It’s been a few weeks since posting on this thread -among various thread I have left dangling -oh dear! In the interim, the client and I reached an agreement and he has sent me the initial construction deposit.
The design has undergone some slight structural revisions, though the form looks more or less the same. Here’s the current rendering:
The female figure is on the taller side. Cabinet height from the floor to top of the bonnet is a little over 76″ (193cm).
The main change I have made is in the construction of the cabinet carcase, which has gone from frame and panel to a box made from solid planks joined at the corners and at shelves:
I made this change as a result of the decision to go with an interior arrangement of a stepped shelf form, which I think is a little cleaner if done with solid planks instead of frame and panel, and the solid planks present no groves in which debris and dust can accumulate. Once that decision was made, the next matter was integrating the solid paneled step-tansu section with a cabinet which was otherwise frame and panel. While there were solutions to that problem, after a bit more rumination, I elected to make the main carcase also of joined board construction. This increased the interior volume slightly and made for some small changes on the aesthetic side.
The wood for the interior has been changed from Black Cherry to Honduran Mahogany. I like genuine mahogany. I say ‘Honduran’ when it might be more accurate to state ‘central American’, with the more accurate term being Swietenia macrophylla in any case. I think it pairs well with bubinga. I already have a tsuitate in my house which has a ‘Honduran’ mahogany frame and bubinga panels and they work great together.
I recently obtained 150 board feet of mahogany from ML Bohlke in Ohio. They generally have great material. I had asked them to sort quartersawn material out of their lift of mahogany, and the 10 boards of 8/4 stock they picked out arrived last week. After I trimmed the ends and inspected the boards, I ended up with just 3 boards that were quartersawn, 1 board which was rift sawn and the rest, 6 boards, were flat sawn. I was disappointed, especially given the $1700 expenditure. It seems that mahogany is a wood generally sawn through and through, and this quartersawn material is comparatively rare. I have enough for one cabinet’s worth of interior parts, so that is good. I’m looking to acquire some Shedua for the other cabinet. Sourcing quality material can be tough! And it ain’t cheap….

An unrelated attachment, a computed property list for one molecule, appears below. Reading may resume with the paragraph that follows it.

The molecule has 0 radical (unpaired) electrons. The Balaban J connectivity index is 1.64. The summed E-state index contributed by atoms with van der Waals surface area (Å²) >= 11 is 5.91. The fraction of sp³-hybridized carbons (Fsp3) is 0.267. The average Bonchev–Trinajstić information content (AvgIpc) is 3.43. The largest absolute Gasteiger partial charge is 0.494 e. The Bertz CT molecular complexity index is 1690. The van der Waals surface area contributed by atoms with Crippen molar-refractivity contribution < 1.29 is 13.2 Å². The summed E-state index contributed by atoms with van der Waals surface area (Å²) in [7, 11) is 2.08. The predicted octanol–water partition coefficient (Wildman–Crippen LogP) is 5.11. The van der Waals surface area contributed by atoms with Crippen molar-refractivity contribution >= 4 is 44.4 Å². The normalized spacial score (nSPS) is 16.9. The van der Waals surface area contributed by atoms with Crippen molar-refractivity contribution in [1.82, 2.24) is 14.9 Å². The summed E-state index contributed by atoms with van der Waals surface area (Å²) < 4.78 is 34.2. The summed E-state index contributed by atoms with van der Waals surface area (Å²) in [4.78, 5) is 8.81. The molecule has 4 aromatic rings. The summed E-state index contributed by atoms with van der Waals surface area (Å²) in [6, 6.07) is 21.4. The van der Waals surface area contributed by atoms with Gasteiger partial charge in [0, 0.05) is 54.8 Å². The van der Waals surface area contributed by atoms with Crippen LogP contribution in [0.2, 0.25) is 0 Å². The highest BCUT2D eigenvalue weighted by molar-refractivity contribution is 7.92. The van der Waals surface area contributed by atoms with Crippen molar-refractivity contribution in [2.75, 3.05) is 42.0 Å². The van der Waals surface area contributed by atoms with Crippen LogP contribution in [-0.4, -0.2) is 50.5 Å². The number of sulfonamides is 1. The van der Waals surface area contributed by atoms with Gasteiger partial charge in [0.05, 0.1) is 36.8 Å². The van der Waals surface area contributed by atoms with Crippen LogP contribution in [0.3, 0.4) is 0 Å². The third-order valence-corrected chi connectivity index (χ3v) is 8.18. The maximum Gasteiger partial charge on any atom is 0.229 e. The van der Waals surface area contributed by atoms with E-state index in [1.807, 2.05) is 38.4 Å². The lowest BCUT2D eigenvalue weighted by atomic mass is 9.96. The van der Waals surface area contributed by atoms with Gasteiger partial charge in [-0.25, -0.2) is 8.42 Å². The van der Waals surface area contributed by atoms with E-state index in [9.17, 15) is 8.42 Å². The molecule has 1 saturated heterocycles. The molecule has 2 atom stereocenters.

A perspective view:
Here you can more clearly see the repercussion which accrues to the change in framing system – the through-tenon and through-dovetail ends on the side face of the cabinet. I’ve got these currently drawn as proud of the surface, and may fiddle around with that a little bit yet. Probably the ‘steps’ inside will also have through dovetails, which may or may not be proud. Not sure at this point how much emphasis to put on those joints, if you catch my drift.
Another perspective view, taking in the back side of the cabinet, which will have three demountable panels:
I could have done all the joinery in such a way as to expose none of it, and in the past, (I’m talking about late 1800’s) the choice in high-end cabinetry was generally in the direction of concealing rather than expressing the joinery. In Japanese and Chinese classical work also, the mark of good joinery is/was concealment.
The matter of whether to expose or conceal the joints in a piece is one I revisit, it seems, with every piece I make. That is a conundrum for me due to the culture in which I inhabit and its grasp on the issue.
Concealing the joinery gives the most seamless, uninterrupted view of the beautiful wood figure down the sides, while expressing the joinery make the scene a little busier to be sure. The concealment allows for the greatest pure celebration of the beauty of the wood.
Expressed joinery makes the ‘show’, so to speak, split itself between the beauty of the wood on one hand and a display of the maker’s skill on the other. How much do I want the piece to apparently be about ‘me’ and how much do I want it to apparently be about the wood?